Granola: Some granolas can really pack a punch if they contain nuts, seeds, and dried fruit. This can be helpful for runners that need an easy way to get in more overall nutrition to support their training. Look for a granola without too many added sugars (10 grams or less). Bonus points if it also has protein and fat. Purely Elizabeth and Kind Healthy Grains Granola are convenient options found in most grocery stores.
Dried Fruit: A convenient, portable carb option that can be a great addition to oatmeals, trail mixes, or just by itself. Be cautious of sulfur dioxide that is used as a preservative—it may cause dizziness and headaches in those that are sensitive.
Pre-Cooked Grains: If you’ve tried to cook that perfect batch of rice or grain before, you know it can be tricky and time consuming to get it just right. This is where keeping frozen or shelf-stable pre-cooked grains can come in handy. Pop in the microwave to have your carbs ready to add to any meal in moments. Brands like Seeds of Change or Tasty Bite offer a variety of options to choose from, but if you are watching added sodium, be sure to check the nutrition facts.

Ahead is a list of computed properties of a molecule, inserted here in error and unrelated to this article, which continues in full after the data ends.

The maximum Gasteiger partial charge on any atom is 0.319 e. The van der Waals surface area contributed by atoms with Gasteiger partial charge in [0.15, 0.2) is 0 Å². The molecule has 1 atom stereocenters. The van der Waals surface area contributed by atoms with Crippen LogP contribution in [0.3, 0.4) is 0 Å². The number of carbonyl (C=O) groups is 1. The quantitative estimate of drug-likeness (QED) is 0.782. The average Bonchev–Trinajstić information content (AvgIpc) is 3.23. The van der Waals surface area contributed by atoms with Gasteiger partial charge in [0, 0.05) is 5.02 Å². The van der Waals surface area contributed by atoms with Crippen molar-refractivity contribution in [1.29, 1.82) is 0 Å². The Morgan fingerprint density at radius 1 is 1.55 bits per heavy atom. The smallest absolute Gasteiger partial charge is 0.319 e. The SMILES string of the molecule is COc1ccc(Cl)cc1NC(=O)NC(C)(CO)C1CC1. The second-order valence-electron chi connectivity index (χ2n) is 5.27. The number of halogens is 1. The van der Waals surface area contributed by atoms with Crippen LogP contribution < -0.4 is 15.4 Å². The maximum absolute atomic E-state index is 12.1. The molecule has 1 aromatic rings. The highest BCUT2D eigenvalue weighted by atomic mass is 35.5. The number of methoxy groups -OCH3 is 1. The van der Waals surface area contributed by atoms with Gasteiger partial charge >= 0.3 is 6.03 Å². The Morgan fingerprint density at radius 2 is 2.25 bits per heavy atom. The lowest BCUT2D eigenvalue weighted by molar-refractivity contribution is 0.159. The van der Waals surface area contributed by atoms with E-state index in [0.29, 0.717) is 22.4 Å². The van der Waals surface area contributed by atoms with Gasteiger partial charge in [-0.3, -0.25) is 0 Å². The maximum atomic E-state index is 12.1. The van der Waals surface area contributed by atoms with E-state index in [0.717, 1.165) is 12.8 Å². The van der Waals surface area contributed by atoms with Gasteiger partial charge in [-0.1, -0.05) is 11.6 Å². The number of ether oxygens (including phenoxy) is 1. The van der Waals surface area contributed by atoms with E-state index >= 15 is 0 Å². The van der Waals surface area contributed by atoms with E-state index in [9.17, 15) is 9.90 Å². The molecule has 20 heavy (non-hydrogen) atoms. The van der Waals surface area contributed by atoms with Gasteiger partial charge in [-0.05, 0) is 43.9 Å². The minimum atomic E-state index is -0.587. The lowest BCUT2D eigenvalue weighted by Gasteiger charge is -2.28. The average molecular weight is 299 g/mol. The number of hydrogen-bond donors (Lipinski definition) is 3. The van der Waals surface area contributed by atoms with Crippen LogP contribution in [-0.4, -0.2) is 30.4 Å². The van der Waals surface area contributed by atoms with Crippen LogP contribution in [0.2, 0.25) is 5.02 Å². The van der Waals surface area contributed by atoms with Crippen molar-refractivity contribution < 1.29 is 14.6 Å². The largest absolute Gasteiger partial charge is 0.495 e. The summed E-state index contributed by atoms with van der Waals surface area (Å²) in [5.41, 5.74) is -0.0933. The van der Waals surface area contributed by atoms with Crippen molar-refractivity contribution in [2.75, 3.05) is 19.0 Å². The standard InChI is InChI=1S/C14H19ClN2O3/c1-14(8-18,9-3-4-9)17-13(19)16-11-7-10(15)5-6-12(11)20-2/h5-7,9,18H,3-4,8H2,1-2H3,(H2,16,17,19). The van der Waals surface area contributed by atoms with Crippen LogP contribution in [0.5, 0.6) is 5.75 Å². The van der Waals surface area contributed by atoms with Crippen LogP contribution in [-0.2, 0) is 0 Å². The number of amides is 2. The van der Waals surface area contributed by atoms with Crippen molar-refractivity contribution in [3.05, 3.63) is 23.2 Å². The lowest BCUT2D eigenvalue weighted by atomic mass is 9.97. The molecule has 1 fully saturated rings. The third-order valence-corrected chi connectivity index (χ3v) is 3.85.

Frozen Waffles: A convenient pre-run option, frozen waffles pack a carb punch. Look for whole-grain options like those offered by the Nature’s Path brand and bonus points for Kodiak Cakes, which contain carbs and can help keep blood sugar more balanced.
Frozen Fruits and Vegetables: Fruits and veg add a negligible amount of carbs, but are important to get the added antioxidant, vitamin, mineral, and fiber benefits that they provide. Try to choose a wide variety of colors to help increase the diversity of micronutrient intake and ensure that you are covering all of your bases to keep you healthy and running strong. Keep in mind that frozen fruits and vegetables are frozen at peak ripeness!
Healthy Pantry Staples: Proteins